Finding Hope for Children Battling Cancer
In the United States alone, cancer impacts the lives of thousands of children every year. In fact, according to the American Cancer Society, about 11,630 children in the United States under the age 15 will be diagnosed with cancer in 2013. The statistics are met with both hopeful outcomes and a dire need for more funding and research.
Cancer is a disease caused by cellular reproduction gone haywire. The body begins to create cells that attack healthy cells. These cells are referred to as “tumors."
There is no single cause for those inflicted with the disease; however, a number of genetic mutations within a cell can lead to that cell becoming cancerous. In some cases, a child may be born with a genetic predisposition as a result of a DNA mutation.
The good news is that the survival rate of children diagnosed with cancer has greatly improved over the past 40 years. Significant treatment advances have increased the survival rate from 58.1 percent in 1975 to 79.6 percent in 2003, according to the National Cancer Institute.
On the other hand, surviving childhood cancer often results in other long term health issues. St. Jude Children's Research Hospital recently conducted a study of over 1,700 childhood cancer survivors to find that 98 percent of the participants had at least one chronic disease, such as new cancers, heart disease or abnormal lung function by age 45. Childhood cancer survivors should have regular checkups throughout their lives to identify and address any additional health problems early on.
“Detecting cancer in a child is often difficult since symptoms may seem like a common illness or injury,” says Certified Pediatric Nurse Practitioner Teri Kohlrusch at Amery Regional Medical Center, “but warning signs of loss of energy, easy bruising, bone or muscle pain, persistent fever or illness, frequent headaches and vomiting, limping and sudden changes in vision should be brought to the attention of your child’s health care provider.”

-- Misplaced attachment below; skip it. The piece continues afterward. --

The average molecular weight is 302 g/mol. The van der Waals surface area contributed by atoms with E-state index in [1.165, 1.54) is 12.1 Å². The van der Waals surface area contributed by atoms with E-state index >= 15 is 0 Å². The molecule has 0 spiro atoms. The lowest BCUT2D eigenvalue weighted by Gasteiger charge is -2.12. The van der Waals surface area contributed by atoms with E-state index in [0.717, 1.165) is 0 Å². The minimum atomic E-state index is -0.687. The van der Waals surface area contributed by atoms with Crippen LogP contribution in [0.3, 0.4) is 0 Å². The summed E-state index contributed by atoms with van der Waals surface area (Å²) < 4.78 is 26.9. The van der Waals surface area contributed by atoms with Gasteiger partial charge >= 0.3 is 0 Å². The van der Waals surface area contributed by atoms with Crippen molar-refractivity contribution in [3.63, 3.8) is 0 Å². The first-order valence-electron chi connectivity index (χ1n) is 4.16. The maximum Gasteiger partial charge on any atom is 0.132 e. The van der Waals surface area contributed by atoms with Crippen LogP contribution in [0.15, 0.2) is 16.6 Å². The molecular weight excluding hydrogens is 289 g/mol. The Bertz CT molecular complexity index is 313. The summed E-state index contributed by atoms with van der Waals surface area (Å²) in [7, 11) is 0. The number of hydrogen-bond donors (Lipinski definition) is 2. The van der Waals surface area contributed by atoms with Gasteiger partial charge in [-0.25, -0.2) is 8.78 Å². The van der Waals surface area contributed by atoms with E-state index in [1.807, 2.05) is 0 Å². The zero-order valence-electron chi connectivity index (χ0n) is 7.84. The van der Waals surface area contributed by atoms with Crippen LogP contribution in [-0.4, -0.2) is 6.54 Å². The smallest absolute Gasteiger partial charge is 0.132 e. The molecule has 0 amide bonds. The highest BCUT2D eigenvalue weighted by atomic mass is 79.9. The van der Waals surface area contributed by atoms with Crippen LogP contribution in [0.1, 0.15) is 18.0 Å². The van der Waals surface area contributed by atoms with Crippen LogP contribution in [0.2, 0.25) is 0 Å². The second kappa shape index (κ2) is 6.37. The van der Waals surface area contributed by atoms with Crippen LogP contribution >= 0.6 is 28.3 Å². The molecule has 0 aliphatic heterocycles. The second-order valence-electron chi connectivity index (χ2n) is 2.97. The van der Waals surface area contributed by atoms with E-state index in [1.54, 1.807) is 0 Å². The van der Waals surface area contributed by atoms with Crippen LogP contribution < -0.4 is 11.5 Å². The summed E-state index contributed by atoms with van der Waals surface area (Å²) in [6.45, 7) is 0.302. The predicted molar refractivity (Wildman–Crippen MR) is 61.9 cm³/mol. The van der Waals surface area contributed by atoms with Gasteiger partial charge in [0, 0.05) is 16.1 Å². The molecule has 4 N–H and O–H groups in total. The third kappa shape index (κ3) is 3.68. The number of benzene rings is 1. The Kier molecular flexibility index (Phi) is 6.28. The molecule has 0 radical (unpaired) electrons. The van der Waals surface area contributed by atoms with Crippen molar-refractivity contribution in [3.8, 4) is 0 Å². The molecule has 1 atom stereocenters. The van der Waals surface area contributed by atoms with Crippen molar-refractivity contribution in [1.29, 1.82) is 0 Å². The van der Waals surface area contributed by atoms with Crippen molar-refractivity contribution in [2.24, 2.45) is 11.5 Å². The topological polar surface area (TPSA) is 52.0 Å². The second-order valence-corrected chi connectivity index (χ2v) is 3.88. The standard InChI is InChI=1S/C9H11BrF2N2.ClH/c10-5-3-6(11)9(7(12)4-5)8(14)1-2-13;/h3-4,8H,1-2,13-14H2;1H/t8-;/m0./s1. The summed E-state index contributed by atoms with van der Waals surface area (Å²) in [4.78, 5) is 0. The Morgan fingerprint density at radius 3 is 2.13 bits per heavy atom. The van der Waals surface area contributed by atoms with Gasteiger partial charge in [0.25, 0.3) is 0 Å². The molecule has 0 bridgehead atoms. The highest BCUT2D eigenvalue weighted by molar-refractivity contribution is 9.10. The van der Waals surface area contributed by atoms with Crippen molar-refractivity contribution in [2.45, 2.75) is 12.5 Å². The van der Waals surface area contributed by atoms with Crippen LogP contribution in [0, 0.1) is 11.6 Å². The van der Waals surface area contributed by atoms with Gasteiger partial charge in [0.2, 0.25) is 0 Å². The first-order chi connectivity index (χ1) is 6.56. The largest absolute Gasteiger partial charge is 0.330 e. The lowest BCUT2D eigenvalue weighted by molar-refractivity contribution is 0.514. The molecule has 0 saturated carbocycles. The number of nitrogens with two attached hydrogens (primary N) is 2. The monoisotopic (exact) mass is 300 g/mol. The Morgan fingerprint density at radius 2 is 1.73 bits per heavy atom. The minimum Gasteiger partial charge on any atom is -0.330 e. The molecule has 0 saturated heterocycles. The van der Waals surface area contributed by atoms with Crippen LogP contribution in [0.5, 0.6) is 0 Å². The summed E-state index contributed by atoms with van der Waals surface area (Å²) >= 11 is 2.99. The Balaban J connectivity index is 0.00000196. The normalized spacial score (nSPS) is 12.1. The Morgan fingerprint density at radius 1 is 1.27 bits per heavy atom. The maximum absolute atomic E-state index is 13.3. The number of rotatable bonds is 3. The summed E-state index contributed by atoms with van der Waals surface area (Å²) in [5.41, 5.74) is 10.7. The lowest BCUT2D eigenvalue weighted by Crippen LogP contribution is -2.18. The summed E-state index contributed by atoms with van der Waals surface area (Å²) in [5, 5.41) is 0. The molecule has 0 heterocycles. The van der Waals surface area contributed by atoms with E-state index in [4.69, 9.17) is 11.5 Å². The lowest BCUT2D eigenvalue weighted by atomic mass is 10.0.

The most common types of childhood cancer include: leukemia, brain and other nervous system tumors, neuroblastoma, wilms tumor, lymphoma, rhabdomyosarcoma, retinoblastoma and bone cancer. Depending on the type and stage of the cancer, treatment options may include chemotherapy, surgery and radiation therapy.
The economic burden of childhood cancer can be overwhelming for parents. “In a recent survey conducted by the National Children’s Cancer Society, over 89 percent of families reported income loss due to their child’s diagnosis,” says Linda Kirkman, practice leader of Strategic Resources for Quorum Health Resources (QHR).
“The average out-of-pocket cost for a family with a child battling cancer is over $9,700.” Parents are further challenged with maintaining their household, caring for other children, making medical decisions and ensuring financial stability all while trying to stay beside their child through this difficult time.
Parents should learn and communicate to the family physician or pediatrician any genetic history of childhood cancers in their families, so the child can be monitored for early diagnosis of any potential genetic cancer risks. In addition, they can take an active role to reduce their children’s risk of cancer, including:
- Assuring children eat plenty of fruits and green vegetables
- Not allowing smoking in the home and around the children
- Breast feeding infants at least 9 months
- Reducing salt, sugar and processed foods in children’s diets
- Requiring children to be physically active every day
- Minimizing children’s use of cell phones
- Limiting use of in-home herbicides or pesticides”
September is National Childhood Cancer Awareness Month and dozens of organizations sponsor events to fund research that will hopefully cure the disease. You can visit Alex's Lemonade Stand, a foundation committed to finding a cure for childhood cancers. The site lists 30 ways you can raise awareness and funds throughout the month of September.
For more information about Childhood Cancer Awareness, see the CureSearch for Children’s Cancer website at www.curesearch.org